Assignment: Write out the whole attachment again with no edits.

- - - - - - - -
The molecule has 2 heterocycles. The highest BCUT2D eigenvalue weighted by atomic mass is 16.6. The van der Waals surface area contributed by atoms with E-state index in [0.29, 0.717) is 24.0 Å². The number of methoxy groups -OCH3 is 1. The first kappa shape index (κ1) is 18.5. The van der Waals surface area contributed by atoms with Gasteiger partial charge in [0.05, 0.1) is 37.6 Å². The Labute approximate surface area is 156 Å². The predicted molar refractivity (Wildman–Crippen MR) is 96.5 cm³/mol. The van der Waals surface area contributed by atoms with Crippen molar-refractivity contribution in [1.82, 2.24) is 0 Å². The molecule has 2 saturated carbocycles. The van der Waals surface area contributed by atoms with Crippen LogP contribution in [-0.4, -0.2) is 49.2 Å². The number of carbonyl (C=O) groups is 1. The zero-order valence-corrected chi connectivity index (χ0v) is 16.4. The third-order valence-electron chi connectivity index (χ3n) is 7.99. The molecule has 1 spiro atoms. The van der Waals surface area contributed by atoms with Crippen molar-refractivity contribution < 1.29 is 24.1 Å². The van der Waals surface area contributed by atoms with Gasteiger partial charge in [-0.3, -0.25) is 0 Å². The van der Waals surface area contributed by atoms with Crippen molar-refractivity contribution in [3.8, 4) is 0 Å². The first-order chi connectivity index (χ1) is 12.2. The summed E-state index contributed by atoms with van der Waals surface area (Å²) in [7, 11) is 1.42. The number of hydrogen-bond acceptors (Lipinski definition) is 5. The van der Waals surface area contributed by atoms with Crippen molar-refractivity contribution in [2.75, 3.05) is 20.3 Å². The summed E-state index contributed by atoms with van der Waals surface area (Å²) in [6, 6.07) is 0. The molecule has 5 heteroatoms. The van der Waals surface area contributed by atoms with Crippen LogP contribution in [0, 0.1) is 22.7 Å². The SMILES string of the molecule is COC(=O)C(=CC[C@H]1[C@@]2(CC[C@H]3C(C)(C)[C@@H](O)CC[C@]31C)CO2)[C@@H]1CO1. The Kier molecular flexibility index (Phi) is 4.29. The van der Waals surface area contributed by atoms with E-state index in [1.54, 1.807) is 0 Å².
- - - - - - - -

The molecule has 2 heterocycles. The highest BCUT2D eigenvalue weighted by atomic mass is 16.6. The van der Waals surface area contributed by atoms with E-state index in [0.29, 0.717) is 24.0 Å². The number of methoxy groups -OCH3 is 1. The first kappa shape index (κ1) is 18.5. The van der Waals surface area contributed by atoms with Gasteiger partial charge in [0.05, 0.1) is 37.6 Å². The Labute approximate surface area is 156 Å². The predicted molar refractivity (Wildman–Crippen MR) is 96.5 cm³/mol. The van der Waals surface area contributed by atoms with Crippen molar-refractivity contribution in [1.82, 2.24) is 0 Å². The molecule has 2 saturated carbocycles. The van der Waals surface area contributed by atoms with Crippen LogP contribution in [-0.4, -0.2) is 49.2 Å². The number of carbonyl (C=O) groups is 1. The zero-order valence-corrected chi connectivity index (χ0v) is 16.4. The third-order valence-electron chi connectivity index (χ3n) is 7.99. The molecule has 1 spiro atoms. The van der Waals surface area contributed by atoms with Crippen molar-refractivity contribution < 1.29 is 24.1 Å². The van der Waals surface area contributed by atoms with Gasteiger partial charge in [-0.3, -0.25) is 0 Å². The van der Waals surface area contributed by atoms with Crippen molar-refractivity contribution in [3.8, 4) is 0 Å². The first-order chi connectivity index (χ1) is 12.2. The summed E-state index contributed by atoms with van der Waals surface area (Å²) in [7, 11) is 1.42. The number of hydrogen-bond acceptors (Lipinski definition) is 5. The van der Waals surface area contributed by atoms with Crippen molar-refractivity contribution in [2.75, 3.05) is 20.3 Å². The summed E-state index contributed by atoms with van der Waals surface area (Å²) in [6, 6.07) is 0. The molecule has 5 heteroatoms. The van der Waals surface area contributed by atoms with Crippen LogP contribution in [0, 0.1) is 22.7 Å². The SMILES string of the molecule is COC(=O)C(=CC[C@H]1[C@@]2(CC[C@H]3C(C)(C)[C@@H](O)CC[C@]31C)CO2)[C@@H]1CO1. The Kier molecular flexibility index (Phi) is 4.29. The van der Waals surface area contributed by atoms with E-state index in [1.54, 1.807) is 0 Å².